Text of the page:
Here’s one that appears at the bottom of each page (parts of the website look like they were written by a non-native speaker, which they probably were): “Please note that our documents are intended for replacement, restoration of a lost or damaged document, extra copy for home or office, novelty (fun), props for movies and commercials, or your records only. We do not make these to be used to misrepresent yourself in any way.”
More are listed on a page entitled “What we dont [sic] make”.
Here are the types of degrees they “will not print”: “We DO NOT produce fake diplomas with any level with MD, JD, LLB, DDS or any other degree from a law, medical, nursing or a degree in ‘Biotechnology’. We won't print anything that might suggest someone could prescribe drugs or ‘treat’ another person.
“We will not produce any fake diplomas or certificates in fields dealing with flying an aircraft or anything related to aeronautics, driving a train or bus, securing the public interest or anything military-related. We will not print documents related to gas, oil, structural or engineering and construction or chemical related.
“We will not print anything that's considered ‘certified’ or ‘certification’ or ‘verified’ to include public accounting, real estate, financial consulting or any type of government certification. We will also not produce diplomas in the fields of automotive, construction to include structural, building, electrical installing, etc, health or safety or anything biochemistry-related, or anything dealing with safety or security."
That covers a lot of important bases. It looks like the attorney’s fee was well spent. Officially, this company and its sister companies (same phone number) are allowed to sell credentials because they’re only to be used as replacements, extra copies, props, or for fun!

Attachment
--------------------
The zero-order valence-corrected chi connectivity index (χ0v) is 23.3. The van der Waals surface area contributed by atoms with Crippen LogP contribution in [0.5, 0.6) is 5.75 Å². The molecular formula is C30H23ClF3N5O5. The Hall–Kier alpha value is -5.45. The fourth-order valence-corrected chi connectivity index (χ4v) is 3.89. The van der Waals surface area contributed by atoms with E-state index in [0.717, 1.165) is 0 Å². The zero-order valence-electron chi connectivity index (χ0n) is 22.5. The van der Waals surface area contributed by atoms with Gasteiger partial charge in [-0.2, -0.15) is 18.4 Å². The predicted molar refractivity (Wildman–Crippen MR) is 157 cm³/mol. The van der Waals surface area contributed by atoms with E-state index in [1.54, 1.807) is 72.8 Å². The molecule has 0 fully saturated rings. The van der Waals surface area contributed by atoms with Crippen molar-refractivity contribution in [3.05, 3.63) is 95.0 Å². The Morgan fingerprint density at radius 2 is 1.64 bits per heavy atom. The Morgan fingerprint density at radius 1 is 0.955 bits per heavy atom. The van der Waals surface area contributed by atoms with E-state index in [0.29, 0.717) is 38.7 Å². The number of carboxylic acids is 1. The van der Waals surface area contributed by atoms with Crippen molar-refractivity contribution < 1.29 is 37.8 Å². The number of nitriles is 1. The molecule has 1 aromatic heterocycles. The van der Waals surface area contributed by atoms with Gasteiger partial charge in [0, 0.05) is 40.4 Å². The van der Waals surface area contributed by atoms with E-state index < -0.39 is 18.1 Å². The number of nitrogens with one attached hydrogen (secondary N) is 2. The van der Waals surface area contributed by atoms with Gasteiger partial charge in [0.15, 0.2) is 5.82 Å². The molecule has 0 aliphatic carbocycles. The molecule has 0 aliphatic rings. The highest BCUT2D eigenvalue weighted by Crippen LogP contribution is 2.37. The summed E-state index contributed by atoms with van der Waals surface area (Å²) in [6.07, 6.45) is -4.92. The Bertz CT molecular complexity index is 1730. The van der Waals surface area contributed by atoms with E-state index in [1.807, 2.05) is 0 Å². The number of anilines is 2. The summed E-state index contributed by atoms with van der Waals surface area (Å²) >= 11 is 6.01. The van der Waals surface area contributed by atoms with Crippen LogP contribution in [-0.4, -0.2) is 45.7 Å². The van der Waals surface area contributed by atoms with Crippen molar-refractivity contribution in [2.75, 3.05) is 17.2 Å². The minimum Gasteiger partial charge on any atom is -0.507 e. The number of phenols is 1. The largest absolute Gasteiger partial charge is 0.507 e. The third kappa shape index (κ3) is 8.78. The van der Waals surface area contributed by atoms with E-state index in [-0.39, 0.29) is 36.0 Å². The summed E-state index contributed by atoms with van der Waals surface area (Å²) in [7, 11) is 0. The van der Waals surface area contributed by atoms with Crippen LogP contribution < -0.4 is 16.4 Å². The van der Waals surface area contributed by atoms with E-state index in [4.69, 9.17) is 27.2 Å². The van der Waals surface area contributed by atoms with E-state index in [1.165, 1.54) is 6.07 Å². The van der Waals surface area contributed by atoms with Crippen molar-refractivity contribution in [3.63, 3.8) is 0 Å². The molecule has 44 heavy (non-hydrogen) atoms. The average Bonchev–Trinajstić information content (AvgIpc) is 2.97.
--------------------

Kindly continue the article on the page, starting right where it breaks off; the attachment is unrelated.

The first potentially lethal analogy that comes to mind is a gun shop in the US. “Guns don't kill people, people kill people.” (Right?) If a gun shop sells an assault weapon that is used to commit mass murder, well, it wasn’t meant to be used for that purpose because murder is a capital crime.
Or the use of opiates obtained with a physician’s prescription. You’re only going to use them for that pain you're experiencing, right? Speaking of the healthcare profession, the latest scandal du jour is about thousands of practising nurses in the US who “could potentially be working with bogus academic credentials after federal officials uncovered an alleged scheme at three South Florida nursing schools”.
According to the US Department of Justice, the schools, now defunct, allegedly issued more than 7,600 fake nursing diplomas.
These documents enabled the ‘graduates’ to take the national nursing board exam and become licensed as registered nurses (RNs), licenced practical nurses (LPNs) and vocational nurses (VNs) in settings such as homebound children, assisted living centres and veterans. Markenzy Lapointe, US Attorney for the Southern District of Florida, stated the obvious when he said this “erodes public trust in our healthcare system”.
An official from the US Department of Homeland Security must have contacted Same Day Diplomas because they have this disclaimer on their website: “We take our responsibility regarding Homeland Security very seriously. Because of the possibility that some people may use our fake diplomas for other than novelty purposes, we choose to not manufacture or ship to the following areas: Cuba, Iraq, Nigeria, North Korea, Libya, Belarus, Zimbabwe, Myanmar, South Yemen, Sudan and Syria.”
That means there are 184 other sovereign nations whose citizens can purchase fake credentials and the others can obtain them indirectly.
The gifts that keep on giving
So why do people buy diplomas and other credentials? My favourites are “wow your friends and family”, “give as a gift to loved ones and friends or colleagues” and “the school won’t release one you earned”. Note to self: Give my friends Ivy League diplomas as birthday gifts.
The company does note – on it’s ‘What we dont [sic] make’ page – that: “We cannot reproduce school logos or seals which are protected by copyright laws.” But – wait for it – “We can, however, produce versions which have been altered slightly, so there are no copyright infringement issues.” A little tweaking here and there and you’re golden. As long as it looks like the real thing; that’s what counts.